Try to see it my way

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I’m showing my age by quoting Beatles lyrics but I will justify it by claiming that their work is timeless. Certainly, the idea that we want people to understand our point of view is timeless as well as being pretty much universal.

At work this week we have been undertaking some behavioural/personality profiling and, whilst I wouldn’t say I learned an awful lot more about myself (since I have consciously been on that journey for the last 25 years) it did help to remind me about some core aspects of my own personality. It also contained a phrase that hit the nail on the head for me and reminded me that even those closest to us are differently wired – not wrongly wired, just differently.

Important as it is for me, to look at what limits me and to understand my reactions to others, what was most important was to be reminded that other people see and relate to the world entirely differently to me.

It is a real challenge to understand that things that we see as obvious, unquestionable, natural even are anything but to another person. To share the line that hit my nail on the head: “If Ian has accepted a task, he will normally complete it. It can be difficult for him to understand others who do not have the same attitude.”

That last bit is so bang on – my view of the world is exactly that and that is normal and as it should be – TO ME. I spend a lot of my life wrestling to understand others who don’t have that attitude rather than just accepting it is the case – you might remember I wrote about stress last week and how it derives from wanting things/people to be a certain way when they just aren’t.

Not only are we are heavily invested in wanting people to understand us, we also want people to see things our way and can get massively frustrated if (when) they “fail.”

There is a very well-known leadership book called “The 7 Habits of Successful People” – it is quite hard work to get into but the habits are powerful. One of them is “Seek first to understand and then to be understood.”

One of my colleagues in the office got the following from her profile “her attitude is- We’ll manage.”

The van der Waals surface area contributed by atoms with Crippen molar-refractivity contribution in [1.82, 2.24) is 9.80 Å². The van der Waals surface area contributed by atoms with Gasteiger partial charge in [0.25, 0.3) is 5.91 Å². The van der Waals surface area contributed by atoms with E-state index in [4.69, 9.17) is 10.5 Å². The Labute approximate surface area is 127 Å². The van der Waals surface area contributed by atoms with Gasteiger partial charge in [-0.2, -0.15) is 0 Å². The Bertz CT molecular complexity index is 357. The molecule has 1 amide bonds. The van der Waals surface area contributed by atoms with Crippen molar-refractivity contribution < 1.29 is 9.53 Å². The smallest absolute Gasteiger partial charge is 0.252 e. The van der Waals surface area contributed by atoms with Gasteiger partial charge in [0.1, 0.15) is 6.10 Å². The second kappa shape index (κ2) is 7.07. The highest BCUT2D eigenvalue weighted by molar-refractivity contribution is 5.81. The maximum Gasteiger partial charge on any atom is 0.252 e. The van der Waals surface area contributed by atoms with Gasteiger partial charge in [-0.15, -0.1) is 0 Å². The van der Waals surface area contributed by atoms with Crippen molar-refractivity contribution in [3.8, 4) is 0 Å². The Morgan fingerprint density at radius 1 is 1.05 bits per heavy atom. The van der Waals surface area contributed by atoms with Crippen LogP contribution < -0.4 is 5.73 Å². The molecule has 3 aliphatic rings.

It is an attitude that drives me mad and I try like crazy to change her and make her more responsible and less glib. But for us to work successfully together we need to learn a little from each other. She is not wrong, I am not right (but neither is the reverse true). To understand her, at its most basic, I must accept how she is and want to understand her. It is that simple, although it may not prove easy.

If we respond to people wanting to know them better, to understand them, then we will have a much easier relationship with them than if we simply decide they need changing. That is not to say change isn’t needed, it is to say that in our rush to change them we are failing to see the need for change in us. The simple change from command and control to understanding and collaboration changes the whole relationship – less tension, less impatience, greater bonding.

I hope by now you’ve realised I’m not just talking about relationships at work. We have all (at some point) tried to change people, our partner (we may have tried so hard they’re now our ex-partner or our soon to be ex-partner) and our children prime amongst them.

There has to be a leader in moving relationships forward, adopting the attitude of trying to see it their way is an act of leadership. It doesn’t mean you have to give up everything you believe in (or possibly anything you believe in) it is simply about accepting someone as they are – not making them wrong – and wanting to know them better.

With my best,  Ian

Ian Haugh
Guest Wellbeing Director

Institution: Author: Ian Haugh